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ESTATE ADMINISTRATION: Why, and what is done once someone passes?

In law, an estate can be defined as the personal, real, tangible and intangible property of an individual along with things of value to which the person (now dead) could lay a claim while s/he was alive. All such property can be given to others by a will through the process of probate, which could be a somewhat lengthy and costly affair. In order to avoid the probate process, people arrange to place their properties under trusts, joint accounts, accounts with rights of survivorship, or special vehicles, which in turn transfer the assets and properties to the intended beneficiaries. Normally, trust estates are looked after by the trustees chosen by the deceased when alive, and named thus in the will and/or trust declaration.  To administer the estate, trustees (sometimes also called executors, if simply acting in accordance with a will and no trust) take the help of experts, such as lawyers and the like. To help with your estate administration it would be wise to speak with the lawyers at Levy Zavet PC.

Duties of the Trustee

At the outset, it is imperative to be clear about who does what. It may be the lawyer’s responsibility to inform the estate trustee of her/his duties as well as receive instructions. If there are more than one trustee, it follows that the lawyer has to take instructions from all of them. Nonetheless, one of the trustees may be designated for this purpose; when the lawyer interacts with that person alone, given the consent of the others. Generally, the estate trustees are of two types, a corporation and/or an individual person(s). The corporate variety carries out work, like preparation of the inventory of the estate, insuring and collecting assets, recording of and keeping accounts, and preparation of tax or trust returns; leaving the lawyer to perform only the legal administration. The individual person(s) trustee will need the lawyer’s help in almost everything. Although there is no prohibition against the trustee taking help from someone else, the lawyer should make it clear that all discretionary matters (such as choosing who gets what?) are to be dealt by the trustees personally. However, with regard to investment  management of estate assets, recent amendments to Ontario’s Trustee Act, allow a trustee to engage an investment manager for help and to delegate certain duties to him/her.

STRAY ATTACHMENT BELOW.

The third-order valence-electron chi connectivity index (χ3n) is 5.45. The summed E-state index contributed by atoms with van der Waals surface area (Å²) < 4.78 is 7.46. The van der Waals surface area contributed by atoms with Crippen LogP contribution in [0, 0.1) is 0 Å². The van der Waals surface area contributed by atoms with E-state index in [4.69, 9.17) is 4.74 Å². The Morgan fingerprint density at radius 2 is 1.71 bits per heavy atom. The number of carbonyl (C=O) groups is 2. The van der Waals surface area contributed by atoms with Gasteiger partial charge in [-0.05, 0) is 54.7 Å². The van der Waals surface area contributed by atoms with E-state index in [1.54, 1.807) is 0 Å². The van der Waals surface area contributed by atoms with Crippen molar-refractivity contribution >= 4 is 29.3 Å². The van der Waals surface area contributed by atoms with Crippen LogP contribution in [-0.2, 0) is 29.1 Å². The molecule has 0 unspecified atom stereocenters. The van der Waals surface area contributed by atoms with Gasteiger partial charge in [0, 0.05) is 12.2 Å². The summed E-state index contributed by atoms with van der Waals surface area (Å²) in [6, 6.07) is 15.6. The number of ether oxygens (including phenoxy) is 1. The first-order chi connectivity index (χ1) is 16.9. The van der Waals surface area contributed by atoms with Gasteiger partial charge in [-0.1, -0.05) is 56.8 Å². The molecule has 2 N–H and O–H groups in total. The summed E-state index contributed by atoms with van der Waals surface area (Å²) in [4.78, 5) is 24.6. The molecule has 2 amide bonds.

Problems in hand